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Divers Assist with USS Denver Repairs

Navy News Service

Story Number: NNS110602-22

From Naval Sea Systems Command Public Affairs

SASEBO, Japan (NNS) -- Supervisor of Salving and Diving (SUPSALV) divers completed repairs on amphibious dock landing ship USS Denver (LPD 9) in Sasebo, Japan, May 14.

Damage was noted to the amphibious ships' port shaft glass-reinforced plastic covering during a routine hull cleaning and inspection by divers in January. Further inspection revealed corrosion to the bare metal exposed in the damaged area.

U.S. Naval Ship Repair Facility, Japan Regional Maintenance Center requested SUPSALV divers assist in repairs, which began in late April, and required the complete replacement of the glass-reinforced plastic cover to the entire port propeller shaft.

"This was far longer than any in-water shaft repair ever attempted," said Bill Reid, SUPSALV underwater ship husbandry division director. "All 27 feet of the port shaft were stripped, inspected, groomed, repaired, re-covered with four layers of fiberglass cloth saturated with epoxy resin, and painted."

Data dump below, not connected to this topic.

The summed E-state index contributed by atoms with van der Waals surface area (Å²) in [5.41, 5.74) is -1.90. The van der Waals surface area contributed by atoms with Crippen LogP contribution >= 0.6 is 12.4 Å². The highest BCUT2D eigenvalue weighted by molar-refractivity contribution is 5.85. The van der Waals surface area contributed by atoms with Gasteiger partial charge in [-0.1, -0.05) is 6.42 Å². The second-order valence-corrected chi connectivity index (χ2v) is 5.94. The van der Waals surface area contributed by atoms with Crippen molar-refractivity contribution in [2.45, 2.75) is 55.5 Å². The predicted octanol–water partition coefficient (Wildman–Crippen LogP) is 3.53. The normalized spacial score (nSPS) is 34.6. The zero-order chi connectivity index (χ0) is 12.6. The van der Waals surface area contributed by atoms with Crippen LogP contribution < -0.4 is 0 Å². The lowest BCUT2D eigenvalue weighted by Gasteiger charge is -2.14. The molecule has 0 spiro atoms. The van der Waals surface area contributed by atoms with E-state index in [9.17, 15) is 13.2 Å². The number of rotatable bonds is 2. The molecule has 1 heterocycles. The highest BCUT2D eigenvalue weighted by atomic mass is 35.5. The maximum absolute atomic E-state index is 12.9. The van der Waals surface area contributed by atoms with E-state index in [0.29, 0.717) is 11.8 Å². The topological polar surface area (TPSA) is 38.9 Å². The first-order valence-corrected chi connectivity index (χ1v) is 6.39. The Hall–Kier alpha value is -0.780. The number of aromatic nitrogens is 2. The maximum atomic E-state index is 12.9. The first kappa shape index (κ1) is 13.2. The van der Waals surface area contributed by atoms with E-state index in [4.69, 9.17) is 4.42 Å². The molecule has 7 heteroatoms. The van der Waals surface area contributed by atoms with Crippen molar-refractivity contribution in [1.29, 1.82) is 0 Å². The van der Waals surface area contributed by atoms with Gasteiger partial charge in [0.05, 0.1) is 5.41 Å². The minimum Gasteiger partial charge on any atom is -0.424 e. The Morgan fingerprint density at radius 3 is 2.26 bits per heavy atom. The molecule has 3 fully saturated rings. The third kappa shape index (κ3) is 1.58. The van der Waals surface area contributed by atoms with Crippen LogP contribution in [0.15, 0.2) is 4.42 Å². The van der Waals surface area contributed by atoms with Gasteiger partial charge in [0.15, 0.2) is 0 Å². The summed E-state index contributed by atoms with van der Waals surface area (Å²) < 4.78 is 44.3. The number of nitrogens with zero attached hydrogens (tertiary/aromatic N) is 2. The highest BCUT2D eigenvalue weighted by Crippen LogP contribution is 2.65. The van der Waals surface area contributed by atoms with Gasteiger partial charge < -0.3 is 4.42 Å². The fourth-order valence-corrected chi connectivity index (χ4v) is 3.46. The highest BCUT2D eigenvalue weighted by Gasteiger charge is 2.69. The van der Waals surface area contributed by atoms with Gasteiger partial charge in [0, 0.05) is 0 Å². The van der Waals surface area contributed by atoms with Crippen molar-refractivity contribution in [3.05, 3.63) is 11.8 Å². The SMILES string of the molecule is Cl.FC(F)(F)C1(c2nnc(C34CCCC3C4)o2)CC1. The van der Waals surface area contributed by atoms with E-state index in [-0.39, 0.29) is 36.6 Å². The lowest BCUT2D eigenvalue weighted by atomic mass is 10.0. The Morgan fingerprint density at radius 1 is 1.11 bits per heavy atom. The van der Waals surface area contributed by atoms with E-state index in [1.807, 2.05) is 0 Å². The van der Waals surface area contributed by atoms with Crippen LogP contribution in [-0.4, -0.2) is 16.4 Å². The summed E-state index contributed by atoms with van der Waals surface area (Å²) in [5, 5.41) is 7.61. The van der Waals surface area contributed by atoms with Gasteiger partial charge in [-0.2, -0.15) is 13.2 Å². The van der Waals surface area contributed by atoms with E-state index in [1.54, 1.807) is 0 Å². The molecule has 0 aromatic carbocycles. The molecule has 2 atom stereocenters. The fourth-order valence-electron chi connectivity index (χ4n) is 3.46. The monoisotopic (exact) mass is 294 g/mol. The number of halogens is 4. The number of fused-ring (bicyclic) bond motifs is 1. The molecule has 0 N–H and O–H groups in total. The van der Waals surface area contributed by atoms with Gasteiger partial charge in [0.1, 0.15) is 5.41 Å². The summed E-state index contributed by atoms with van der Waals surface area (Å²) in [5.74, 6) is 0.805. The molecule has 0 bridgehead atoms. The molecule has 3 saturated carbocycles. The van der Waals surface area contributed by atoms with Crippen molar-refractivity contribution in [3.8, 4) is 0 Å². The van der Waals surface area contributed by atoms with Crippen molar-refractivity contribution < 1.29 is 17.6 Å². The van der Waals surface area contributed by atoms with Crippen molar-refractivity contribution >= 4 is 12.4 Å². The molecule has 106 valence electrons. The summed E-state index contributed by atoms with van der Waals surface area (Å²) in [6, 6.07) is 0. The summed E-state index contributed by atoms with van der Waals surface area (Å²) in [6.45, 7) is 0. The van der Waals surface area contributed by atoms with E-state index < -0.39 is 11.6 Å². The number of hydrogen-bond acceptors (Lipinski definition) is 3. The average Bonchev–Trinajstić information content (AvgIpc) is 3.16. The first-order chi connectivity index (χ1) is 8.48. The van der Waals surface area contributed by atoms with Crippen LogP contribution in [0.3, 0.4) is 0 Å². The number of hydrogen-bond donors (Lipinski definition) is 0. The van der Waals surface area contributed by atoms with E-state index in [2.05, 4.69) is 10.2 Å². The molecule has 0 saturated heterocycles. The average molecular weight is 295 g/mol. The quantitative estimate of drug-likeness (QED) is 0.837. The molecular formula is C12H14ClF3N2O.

The in-water repairs were made possible through use of diving habitats which create a dry environment for the divers to conduct repairs.

Yokosuka Ship Repair Facility provided a dog-house type habitat with two ft. and three ft. extensions installed, providing more than 11 feet of interior space. SUPSALV's Emergency Ship Salvage Material (ESSM) facility in Port Hueneme, Calif., provided a second habitat augmented by a two ft. extension for an additional nine feet of workable area. The combination of the two extended habitats allowed two teams to work simultaneously on the repair to complete the full replacement in three weeks which is two weeks faster than would have been possible using one habitat.

"The teamwork exhibited by the three Navy diving commands, ESSM and contracted Phoenix divers, was exceptional," said Justin Pollack, Underwater Ship Husbandry onsite engineer. "It was a very productive three weeks and a good learning experience. SUPSALV will take away valuable information for improving our Underwater Ship Husbandry Manual."

SUPSALV, a directorate of the Naval Sea Systems Command, is responsible for all aspects of ocean engineering, including salvage, in-water ship repair, contracting, towing, diving safety, and equipment maintenance and procurement.

The directorate's Underwater Ship Husbandry division conducts ship repairs worldwide, and in 2010, saved the Navy more than $23 million by conducting waterborne maintenance and repairs on ships which eliminated or delayed the need for costly dry docking while returning ships to the Fleet sooner.

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